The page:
Harrisburg Mayor Linda Thompson and other city and state officials cut a ribbon Tuesday to announce the reopening of the 7th Street corridor between Reily and Maclay streets.
The $6.5 million federally funded project began in spring 2011 and included the widening of the roadway to two lanes of traffic in each direction to make way for a new federal courthouse.
"Ultimately in 2014, we'll have even greater progress with hopefully something being dug in the ground," Thompson said.
The project also includes new curbing, bigger sidewalks and the addition of 85 new street lights, each with a historic flare. That work is currently underway and is expected to be completed by March.
With much of the talk surrounding Harrisburg's infrastructure on a recent sinkhole on N. 4th Street, Thompson pointed out that the water and sewer lines along 7th Street were replaced. She said crews discovered century-old pipes, similar to those which caused the sinkhole, during the construction.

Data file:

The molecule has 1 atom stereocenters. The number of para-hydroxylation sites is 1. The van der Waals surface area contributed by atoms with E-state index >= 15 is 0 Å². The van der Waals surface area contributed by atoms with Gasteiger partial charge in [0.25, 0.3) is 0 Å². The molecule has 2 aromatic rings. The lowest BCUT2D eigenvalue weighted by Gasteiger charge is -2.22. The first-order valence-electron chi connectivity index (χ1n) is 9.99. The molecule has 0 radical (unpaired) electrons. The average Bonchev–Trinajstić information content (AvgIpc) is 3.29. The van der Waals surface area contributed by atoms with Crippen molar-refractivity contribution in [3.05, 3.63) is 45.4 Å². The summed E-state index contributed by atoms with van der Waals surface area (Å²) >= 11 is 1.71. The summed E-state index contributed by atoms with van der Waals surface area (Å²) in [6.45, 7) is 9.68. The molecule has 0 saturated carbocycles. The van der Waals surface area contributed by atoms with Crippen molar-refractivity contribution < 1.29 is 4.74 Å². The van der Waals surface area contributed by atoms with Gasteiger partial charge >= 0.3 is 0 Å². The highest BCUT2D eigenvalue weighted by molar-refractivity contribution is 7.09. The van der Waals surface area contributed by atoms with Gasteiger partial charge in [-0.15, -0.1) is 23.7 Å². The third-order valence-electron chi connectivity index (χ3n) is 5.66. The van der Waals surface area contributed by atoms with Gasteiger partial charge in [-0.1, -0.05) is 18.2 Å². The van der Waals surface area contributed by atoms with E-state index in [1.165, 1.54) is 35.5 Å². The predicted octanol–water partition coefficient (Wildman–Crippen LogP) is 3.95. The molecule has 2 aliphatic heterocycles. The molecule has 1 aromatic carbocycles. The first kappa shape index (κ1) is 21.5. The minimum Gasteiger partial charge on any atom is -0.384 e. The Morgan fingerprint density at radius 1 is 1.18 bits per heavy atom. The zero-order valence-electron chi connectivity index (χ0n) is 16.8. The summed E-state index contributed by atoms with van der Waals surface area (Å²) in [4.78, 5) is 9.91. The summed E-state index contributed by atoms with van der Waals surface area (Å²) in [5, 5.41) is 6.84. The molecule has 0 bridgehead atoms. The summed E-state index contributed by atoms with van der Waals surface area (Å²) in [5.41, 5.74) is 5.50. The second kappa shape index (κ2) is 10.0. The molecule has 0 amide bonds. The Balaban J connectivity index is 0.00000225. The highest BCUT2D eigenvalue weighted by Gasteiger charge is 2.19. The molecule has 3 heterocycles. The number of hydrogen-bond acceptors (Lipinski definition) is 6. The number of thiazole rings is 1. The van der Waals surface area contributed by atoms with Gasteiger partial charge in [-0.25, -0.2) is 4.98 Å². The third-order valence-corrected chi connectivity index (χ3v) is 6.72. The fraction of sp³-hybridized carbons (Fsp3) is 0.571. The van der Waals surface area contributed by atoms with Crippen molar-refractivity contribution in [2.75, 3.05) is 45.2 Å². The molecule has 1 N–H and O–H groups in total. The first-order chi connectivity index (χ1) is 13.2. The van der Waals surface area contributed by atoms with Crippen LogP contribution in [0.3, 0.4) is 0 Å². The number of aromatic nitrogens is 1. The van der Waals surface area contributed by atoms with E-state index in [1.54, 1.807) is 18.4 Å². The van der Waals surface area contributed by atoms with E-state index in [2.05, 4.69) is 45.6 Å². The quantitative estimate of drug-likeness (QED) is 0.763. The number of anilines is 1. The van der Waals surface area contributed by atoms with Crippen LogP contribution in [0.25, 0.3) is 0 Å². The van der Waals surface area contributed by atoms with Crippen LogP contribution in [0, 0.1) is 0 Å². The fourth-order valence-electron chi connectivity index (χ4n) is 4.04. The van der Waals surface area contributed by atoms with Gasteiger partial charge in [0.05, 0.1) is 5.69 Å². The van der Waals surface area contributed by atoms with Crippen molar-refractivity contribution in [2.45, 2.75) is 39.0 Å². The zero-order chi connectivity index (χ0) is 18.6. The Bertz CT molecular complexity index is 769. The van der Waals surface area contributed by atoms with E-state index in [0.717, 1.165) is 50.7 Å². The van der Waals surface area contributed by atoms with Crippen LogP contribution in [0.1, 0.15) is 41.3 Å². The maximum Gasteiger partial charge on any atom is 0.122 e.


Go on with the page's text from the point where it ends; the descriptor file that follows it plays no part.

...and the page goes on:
"After doing a televised camera down there we know what our weaknesses were and we made sure we did that before we put anything back on top of a repaired street," she said.
Thompson said more than 17,000 drivers will use the corridor as part of their daily commute. She believes the project will be a road to success.
"It means a great deal to the city because it shows progress," she said. "There's a lot to do in and around this city and this is certainly another indication of a bright future."
Ed Zook traveled the new road shortly after it opened and was pleased with the finished product.
"I think it's going to be a big asset to help get traffic in and out of Harrisburg," he said.
Although 7th Street has been restored to two-way traffic, PennDOT spokesman Greg Penny said drivers may still encounter single-lane traffic in one or both directions as construction crews complete the curb work.